He encouraged them to seek to receive the Eucharist worthily through frequent confession, ideally monthly.

“That’s when the power of the Holy Spirit will be able to inhabit our hearts,” Bishop Cozzens said, calling them to undergo a “personal Pentecost,” and to ask the Lord “to enkindle in our hearts his fire, so that I can be the saint that he’s calling me to be.”

As the pilgrims meandered with the Eucharist through the wooded state park, cyclists and hikers respectfully stopped and waited for the procession to pass. Some, like Tom and Jeanne Young, dropped to their knees.

“You recognize that Jesus is really present, and here he is right with us,” Jeanne Young said.

Juan Diego Route: ‘The Spirit moves us to join Christ’

In contrast to the gray skies and cool temperatures of Northern Minnesota, the pilgrims and faithful gathered for the launch of the St. Juan Diego Route had bright blue skies and the Texas heat for the start of their journey at the southernmost tip of the U.S.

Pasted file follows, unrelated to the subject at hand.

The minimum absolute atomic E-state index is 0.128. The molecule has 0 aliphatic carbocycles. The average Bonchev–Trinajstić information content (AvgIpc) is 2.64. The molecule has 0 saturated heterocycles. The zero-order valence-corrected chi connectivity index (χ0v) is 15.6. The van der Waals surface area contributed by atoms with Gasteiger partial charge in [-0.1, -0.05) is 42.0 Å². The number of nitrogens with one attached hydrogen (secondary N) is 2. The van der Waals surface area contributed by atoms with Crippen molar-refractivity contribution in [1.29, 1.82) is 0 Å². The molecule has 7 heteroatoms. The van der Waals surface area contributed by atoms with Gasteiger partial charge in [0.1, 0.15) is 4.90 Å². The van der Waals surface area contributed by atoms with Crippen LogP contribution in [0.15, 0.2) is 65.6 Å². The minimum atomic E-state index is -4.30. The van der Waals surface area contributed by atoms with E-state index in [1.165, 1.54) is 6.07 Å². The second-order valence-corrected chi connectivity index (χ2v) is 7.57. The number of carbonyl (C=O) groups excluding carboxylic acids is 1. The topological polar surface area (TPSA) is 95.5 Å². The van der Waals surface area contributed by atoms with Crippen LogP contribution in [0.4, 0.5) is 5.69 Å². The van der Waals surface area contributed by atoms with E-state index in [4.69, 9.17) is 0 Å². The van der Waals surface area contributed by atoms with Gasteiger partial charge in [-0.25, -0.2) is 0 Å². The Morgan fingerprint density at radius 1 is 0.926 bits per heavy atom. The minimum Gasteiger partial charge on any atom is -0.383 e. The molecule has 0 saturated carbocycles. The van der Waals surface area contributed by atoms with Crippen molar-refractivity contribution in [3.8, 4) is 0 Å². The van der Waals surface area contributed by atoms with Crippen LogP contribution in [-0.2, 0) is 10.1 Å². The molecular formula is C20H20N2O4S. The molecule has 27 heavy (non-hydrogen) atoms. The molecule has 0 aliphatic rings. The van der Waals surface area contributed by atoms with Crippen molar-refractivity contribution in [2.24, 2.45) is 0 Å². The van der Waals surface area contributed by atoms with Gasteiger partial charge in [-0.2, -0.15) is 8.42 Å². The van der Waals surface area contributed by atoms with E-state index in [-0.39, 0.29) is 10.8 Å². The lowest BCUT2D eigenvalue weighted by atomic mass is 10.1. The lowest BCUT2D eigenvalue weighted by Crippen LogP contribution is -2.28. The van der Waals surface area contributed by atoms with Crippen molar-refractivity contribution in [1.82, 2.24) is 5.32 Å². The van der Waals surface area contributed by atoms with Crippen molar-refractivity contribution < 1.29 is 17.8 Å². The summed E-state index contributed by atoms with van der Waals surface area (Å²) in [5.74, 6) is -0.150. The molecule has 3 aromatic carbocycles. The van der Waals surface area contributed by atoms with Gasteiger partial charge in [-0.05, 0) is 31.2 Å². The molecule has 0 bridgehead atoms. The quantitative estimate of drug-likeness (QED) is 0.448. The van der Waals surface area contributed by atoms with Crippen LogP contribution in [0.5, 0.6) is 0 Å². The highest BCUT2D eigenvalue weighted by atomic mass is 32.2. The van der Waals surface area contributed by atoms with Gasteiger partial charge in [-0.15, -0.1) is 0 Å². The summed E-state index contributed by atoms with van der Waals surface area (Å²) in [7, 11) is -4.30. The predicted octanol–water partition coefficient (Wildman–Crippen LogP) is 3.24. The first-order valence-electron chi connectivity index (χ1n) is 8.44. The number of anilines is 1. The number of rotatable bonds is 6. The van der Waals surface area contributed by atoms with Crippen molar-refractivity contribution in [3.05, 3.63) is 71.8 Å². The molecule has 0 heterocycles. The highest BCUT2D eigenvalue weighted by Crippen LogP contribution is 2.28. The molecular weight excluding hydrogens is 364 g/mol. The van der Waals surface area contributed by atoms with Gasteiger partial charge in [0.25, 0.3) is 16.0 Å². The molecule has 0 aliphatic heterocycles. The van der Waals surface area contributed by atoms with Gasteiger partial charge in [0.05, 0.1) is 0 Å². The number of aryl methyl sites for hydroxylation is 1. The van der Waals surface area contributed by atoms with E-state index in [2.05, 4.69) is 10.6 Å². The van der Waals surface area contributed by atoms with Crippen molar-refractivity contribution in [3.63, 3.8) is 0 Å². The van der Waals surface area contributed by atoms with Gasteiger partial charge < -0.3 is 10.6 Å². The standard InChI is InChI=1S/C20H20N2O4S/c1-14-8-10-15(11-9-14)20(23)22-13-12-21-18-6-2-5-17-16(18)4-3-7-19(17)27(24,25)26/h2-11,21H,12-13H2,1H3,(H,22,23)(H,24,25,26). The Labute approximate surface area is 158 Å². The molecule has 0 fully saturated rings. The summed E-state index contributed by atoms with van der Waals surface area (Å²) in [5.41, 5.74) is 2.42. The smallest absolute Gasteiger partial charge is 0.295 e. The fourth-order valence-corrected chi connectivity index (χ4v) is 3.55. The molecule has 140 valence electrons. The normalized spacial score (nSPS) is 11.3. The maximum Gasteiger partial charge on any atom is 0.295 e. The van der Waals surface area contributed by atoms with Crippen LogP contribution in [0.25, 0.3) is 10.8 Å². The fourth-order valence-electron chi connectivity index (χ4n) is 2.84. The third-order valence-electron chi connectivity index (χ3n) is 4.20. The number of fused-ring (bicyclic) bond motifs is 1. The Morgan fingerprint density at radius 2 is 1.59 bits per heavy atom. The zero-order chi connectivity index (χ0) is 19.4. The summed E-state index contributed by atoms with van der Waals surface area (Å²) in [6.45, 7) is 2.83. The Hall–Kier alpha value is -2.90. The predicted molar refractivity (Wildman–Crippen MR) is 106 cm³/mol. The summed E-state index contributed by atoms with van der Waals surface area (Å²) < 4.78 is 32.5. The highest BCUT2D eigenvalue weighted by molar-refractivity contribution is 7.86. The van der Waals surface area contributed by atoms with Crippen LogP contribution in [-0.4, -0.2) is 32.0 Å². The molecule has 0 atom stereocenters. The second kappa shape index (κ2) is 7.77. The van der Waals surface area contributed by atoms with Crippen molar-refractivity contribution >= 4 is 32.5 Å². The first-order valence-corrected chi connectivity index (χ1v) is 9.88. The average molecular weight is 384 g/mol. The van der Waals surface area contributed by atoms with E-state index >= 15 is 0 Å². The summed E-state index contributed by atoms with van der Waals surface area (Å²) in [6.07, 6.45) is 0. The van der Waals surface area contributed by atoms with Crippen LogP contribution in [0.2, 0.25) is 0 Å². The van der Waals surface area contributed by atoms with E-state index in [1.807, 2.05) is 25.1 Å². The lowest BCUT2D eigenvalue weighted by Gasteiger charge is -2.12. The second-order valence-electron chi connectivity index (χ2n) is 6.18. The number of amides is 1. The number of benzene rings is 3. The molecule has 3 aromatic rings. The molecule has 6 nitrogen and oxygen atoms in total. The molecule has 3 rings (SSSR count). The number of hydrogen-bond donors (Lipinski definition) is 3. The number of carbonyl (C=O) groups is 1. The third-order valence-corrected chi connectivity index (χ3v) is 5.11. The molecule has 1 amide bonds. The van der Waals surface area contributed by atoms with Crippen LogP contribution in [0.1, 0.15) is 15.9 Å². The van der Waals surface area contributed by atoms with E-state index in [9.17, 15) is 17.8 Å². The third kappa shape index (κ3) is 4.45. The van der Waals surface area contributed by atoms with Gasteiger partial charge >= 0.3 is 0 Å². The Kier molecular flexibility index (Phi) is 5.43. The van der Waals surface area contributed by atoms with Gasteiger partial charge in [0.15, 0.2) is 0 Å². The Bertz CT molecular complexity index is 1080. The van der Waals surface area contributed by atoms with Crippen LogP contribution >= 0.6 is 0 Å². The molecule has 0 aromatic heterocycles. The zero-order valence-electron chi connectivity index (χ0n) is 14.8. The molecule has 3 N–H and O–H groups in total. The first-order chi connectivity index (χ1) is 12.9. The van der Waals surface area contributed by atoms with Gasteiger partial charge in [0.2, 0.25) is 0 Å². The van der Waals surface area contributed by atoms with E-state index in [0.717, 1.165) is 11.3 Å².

“The Holy Spirit moves us to join Christ in his sacrifice and in glorifying the Father, and we move with Christ because the Spirit moves us,” Brownsville Bishop Daniel E. Flores told the hundreds of Catholics who filled the Cathedral of the Immaculate Conception in Brownsville, Texas, to overflowing May 19 for the Pentecost solemn Mass.

The Mass, celebrated in English and Spanish, marked the start of the southern pilgrimage route named for St. Juan Diego Cuauhtlatoatzin, the Indigenous Catholic visionary who saw Our Lady of Guadalupe and had a deep devotion to the Eucharist.